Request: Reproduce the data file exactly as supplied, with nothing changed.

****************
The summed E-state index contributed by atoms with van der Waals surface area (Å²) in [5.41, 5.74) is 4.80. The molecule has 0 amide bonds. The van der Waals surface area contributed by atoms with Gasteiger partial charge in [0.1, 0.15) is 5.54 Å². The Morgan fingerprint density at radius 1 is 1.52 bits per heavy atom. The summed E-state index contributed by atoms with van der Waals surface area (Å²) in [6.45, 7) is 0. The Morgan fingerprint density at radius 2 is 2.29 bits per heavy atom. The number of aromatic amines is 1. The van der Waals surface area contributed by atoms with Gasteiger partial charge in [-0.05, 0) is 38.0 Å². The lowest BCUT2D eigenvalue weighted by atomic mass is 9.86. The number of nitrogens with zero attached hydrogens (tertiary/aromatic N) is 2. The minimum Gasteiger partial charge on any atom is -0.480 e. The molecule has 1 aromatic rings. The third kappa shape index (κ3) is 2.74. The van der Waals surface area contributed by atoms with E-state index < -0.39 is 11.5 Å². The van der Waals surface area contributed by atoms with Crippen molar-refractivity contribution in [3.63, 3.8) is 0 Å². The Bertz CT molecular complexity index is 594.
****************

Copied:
The summed E-state index contributed by atoms with van der Waals surface area (Å²) in [5.41, 5.74) is 4.80. The molecule has 0 amide bonds. The van der Waals surface area contributed by atoms with Gasteiger partial charge in [0.1, 0.15) is 5.54 Å². The Morgan fingerprint density at radius 1 is 1.52 bits per heavy atom. The summed E-state index contributed by atoms with van der Waals surface area (Å²) in [6.45, 7) is 0. The Morgan fingerprint density at radius 2 is 2.29 bits per heavy atom. The number of aromatic amines is 1. The van der Waals surface area contributed by atoms with Gasteiger partial charge in [-0.05, 0) is 38.0 Å². The lowest BCUT2D eigenvalue weighted by atomic mass is 9.86. The number of nitrogens with zero attached hydrogens (tertiary/aromatic N) is 2. The minimum Gasteiger partial charge on any atom is -0.480 e. The molecule has 1 aromatic rings. The third kappa shape index (κ3) is 2.74. The van der Waals surface area contributed by atoms with E-state index < -0.39 is 11.5 Å². The van der Waals surface area contributed by atoms with Crippen molar-refractivity contribution in [3.63, 3.8) is 0 Å². The Bertz CT molecular complexity index is 594.